Getting a feeling for the numbers

1. What is the energy of a 'typical' photon?

Calculating the energy of a photon of wavelength X = 500 nm (in the middle of the visible spectrum), tf = hf = hi = 6-63x 10~34 Js X3X 108ms~1 = 3.98 x ^j X 500 x 10 m

On the macroscopic scale this is a tiny amount of energy; quantisation has a negligible effect at the macroscopic, or 'household', level. At the atomic level, however, it plays a major role.

2. How many photons do you need to activate the human eye?

The maximum sensitivity of the human eye is about 2 x 10-18 W. How many photons per second of wavelength 500 nm does this represent?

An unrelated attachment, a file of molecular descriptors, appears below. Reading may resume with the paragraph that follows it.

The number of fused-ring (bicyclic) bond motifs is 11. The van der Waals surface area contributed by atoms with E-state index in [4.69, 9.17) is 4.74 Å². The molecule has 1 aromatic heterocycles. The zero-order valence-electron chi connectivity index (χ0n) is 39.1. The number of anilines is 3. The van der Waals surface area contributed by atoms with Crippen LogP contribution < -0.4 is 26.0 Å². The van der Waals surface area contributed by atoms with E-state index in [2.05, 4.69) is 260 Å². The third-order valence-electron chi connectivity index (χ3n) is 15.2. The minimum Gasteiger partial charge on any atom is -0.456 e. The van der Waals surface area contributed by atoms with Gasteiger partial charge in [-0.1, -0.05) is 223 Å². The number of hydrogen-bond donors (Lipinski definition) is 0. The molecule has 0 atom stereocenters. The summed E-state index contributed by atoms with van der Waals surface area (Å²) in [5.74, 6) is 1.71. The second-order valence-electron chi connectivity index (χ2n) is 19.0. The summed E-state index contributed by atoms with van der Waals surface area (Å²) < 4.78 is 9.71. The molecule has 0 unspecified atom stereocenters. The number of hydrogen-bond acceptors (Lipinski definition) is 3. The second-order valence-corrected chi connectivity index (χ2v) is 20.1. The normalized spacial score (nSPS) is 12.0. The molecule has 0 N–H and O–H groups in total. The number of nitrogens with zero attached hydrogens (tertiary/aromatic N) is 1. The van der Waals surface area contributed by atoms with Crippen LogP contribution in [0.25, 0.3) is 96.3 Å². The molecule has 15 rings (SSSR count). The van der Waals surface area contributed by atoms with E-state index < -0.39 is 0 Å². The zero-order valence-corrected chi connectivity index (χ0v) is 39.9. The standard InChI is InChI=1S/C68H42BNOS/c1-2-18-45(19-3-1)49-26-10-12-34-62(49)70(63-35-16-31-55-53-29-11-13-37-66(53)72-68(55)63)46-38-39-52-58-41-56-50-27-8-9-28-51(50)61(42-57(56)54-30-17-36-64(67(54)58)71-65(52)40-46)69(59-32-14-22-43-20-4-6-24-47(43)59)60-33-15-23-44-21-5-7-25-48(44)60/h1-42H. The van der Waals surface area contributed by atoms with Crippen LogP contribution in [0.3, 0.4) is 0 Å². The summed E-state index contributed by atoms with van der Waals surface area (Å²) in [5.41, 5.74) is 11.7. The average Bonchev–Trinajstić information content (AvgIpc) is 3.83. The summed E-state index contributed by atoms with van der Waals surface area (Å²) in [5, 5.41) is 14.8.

The energy of each photon is 3.98 x 10-19 J. Therefore the eye is sensitive to 2 x 10-18/3.98 x 10-19 = 5 photons.

If you are happy to accept that Planck's quantisation hypothesis leads to the correct formula for the black-body spectrum, skip to Section 11.5.5, 'A reactionary hypothesis'.

If you are curious to follow the fascinating story of how the formula appears out of the mathematics, read on.

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